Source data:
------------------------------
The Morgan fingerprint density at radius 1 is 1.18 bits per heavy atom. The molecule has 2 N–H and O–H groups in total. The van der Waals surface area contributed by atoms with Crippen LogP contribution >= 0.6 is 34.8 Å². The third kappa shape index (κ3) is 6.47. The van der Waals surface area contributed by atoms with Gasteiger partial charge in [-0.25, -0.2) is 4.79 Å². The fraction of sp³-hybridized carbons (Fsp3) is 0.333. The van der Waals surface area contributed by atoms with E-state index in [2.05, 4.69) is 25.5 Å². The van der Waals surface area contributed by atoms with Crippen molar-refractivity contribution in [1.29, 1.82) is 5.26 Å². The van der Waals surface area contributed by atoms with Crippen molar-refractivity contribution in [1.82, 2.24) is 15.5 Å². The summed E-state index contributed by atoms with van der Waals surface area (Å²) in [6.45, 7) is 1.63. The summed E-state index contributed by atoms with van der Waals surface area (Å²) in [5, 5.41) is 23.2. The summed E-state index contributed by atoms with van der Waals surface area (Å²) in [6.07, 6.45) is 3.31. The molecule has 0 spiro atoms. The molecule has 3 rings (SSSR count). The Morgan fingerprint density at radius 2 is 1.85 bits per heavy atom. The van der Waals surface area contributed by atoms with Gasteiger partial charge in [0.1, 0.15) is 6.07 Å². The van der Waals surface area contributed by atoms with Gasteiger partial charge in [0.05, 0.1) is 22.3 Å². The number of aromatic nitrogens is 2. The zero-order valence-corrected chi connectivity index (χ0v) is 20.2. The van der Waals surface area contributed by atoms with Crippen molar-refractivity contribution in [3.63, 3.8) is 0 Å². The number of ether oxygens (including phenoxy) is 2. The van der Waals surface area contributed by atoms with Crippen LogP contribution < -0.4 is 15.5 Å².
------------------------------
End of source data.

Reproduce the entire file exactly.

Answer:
The Morgan fingerprint density at radius 1 is 1.18 bits per heavy atom. The molecule has 2 N–H and O–H groups in total. The van der Waals surface area contributed by atoms with Crippen LogP contribution >= 0.6 is 34.8 Å². The third kappa shape index (κ3) is 6.47. The van der Waals surface area contributed by atoms with Gasteiger partial charge in [-0.25, -0.2) is 4.79 Å². The fraction of sp³-hybridized carbons (Fsp3) is 0.333. The van der Waals surface area contributed by atoms with E-state index in [2.05, 4.69) is 25.5 Å². The van der Waals surface area contributed by atoms with Crippen molar-refractivity contribution in [1.29, 1.82) is 5.26 Å². The van der Waals surface area contributed by atoms with Crippen molar-refractivity contribution in [1.82, 2.24) is 15.5 Å². The summed E-state index contributed by atoms with van der Waals surface area (Å²) in [6.45, 7) is 1.63. The summed E-state index contributed by atoms with van der Waals surface area (Å²) in [5, 5.41) is 23.2. The summed E-state index contributed by atoms with van der Waals surface area (Å²) in [6.07, 6.45) is 3.31. The molecule has 0 spiro atoms. The molecule has 3 rings (SSSR count). The Morgan fingerprint density at radius 2 is 1.85 bits per heavy atom. The van der Waals surface area contributed by atoms with Gasteiger partial charge in [0.1, 0.15) is 6.07 Å². The van der Waals surface area contributed by atoms with Gasteiger partial charge in [0.05, 0.1) is 22.3 Å². The number of aromatic nitrogens is 2. The zero-order valence-corrected chi connectivity index (χ0v) is 20.2. The van der Waals surface area contributed by atoms with Crippen molar-refractivity contribution in [3.63, 3.8) is 0 Å². The number of ether oxygens (including phenoxy) is 2. The van der Waals surface area contributed by atoms with Crippen LogP contribution < -0.4 is 15.5 Å².